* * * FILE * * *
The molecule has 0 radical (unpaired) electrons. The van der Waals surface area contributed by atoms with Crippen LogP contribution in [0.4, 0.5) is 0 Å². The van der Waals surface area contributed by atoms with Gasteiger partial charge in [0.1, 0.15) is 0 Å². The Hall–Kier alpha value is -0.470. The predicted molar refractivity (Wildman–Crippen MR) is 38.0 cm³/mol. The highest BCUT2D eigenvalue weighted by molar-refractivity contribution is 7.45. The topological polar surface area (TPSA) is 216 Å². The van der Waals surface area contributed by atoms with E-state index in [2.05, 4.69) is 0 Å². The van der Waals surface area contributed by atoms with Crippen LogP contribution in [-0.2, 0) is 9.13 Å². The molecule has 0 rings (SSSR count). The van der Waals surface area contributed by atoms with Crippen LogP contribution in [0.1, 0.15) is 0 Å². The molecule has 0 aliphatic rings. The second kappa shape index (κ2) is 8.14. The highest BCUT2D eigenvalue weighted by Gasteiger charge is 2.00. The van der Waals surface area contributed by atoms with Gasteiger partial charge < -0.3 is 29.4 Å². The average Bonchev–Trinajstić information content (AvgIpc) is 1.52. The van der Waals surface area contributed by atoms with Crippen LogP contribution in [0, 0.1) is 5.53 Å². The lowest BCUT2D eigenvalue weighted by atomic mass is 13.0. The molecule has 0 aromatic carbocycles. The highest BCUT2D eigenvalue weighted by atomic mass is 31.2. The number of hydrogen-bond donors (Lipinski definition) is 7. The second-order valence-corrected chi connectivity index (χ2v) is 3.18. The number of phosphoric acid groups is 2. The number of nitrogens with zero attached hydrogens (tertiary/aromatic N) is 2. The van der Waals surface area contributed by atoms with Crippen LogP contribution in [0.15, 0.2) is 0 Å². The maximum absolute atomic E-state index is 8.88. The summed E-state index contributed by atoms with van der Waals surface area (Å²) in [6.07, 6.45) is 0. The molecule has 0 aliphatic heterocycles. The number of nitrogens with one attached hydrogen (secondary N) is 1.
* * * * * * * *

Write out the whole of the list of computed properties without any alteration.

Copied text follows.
The molecule has 0 radical (unpaired) electrons. The van der Waals surface area contributed by atoms with Crippen LogP contribution in [0.4, 0.5) is 0 Å². The van der Waals surface area contributed by atoms with Gasteiger partial charge in [0.1, 0.15) is 0 Å². The Hall–Kier alpha value is -0.470. The predicted molar refractivity (Wildman–Crippen MR) is 38.0 cm³/mol. The highest BCUT2D eigenvalue weighted by molar-refractivity contribution is 7.45. The topological polar surface area (TPSA) is 216 Å². The van der Waals surface area contributed by atoms with E-state index in [2.05, 4.69) is 0 Å². The van der Waals surface area contributed by atoms with Crippen LogP contribution in [-0.2, 0) is 9.13 Å². The molecule has 0 rings (SSSR count). The van der Waals surface area contributed by atoms with Crippen LogP contribution in [0.1, 0.15) is 0 Å². The molecule has 0 aliphatic rings. The second kappa shape index (κ2) is 8.14. The highest BCUT2D eigenvalue weighted by Gasteiger charge is 2.00. The van der Waals surface area contributed by atoms with Gasteiger partial charge < -0.3 is 29.4 Å². The average Bonchev–Trinajstić information content (AvgIpc) is 1.52. The van der Waals surface area contributed by atoms with Crippen LogP contribution in [0, 0.1) is 5.53 Å². The lowest BCUT2D eigenvalue weighted by atomic mass is 13.0. The molecule has 0 aromatic carbocycles. The highest BCUT2D eigenvalue weighted by atomic mass is 31.2. The number of hydrogen-bond donors (Lipinski definition) is 7. The second-order valence-corrected chi connectivity index (χ2v) is 3.18. The number of phosphoric acid groups is 2. The number of nitrogens with zero attached hydrogens (tertiary/aromatic N) is 2. The van der Waals surface area contributed by atoms with Crippen LogP contribution in [0.15, 0.2) is 0 Å². The maximum absolute atomic E-state index is 8.88. The summed E-state index contributed by atoms with van der Waals surface area (Å²) in [6.07, 6.45) is 0. The molecule has 0 aliphatic heterocycles. The number of nitrogens with one attached hydrogen (secondary N) is 1.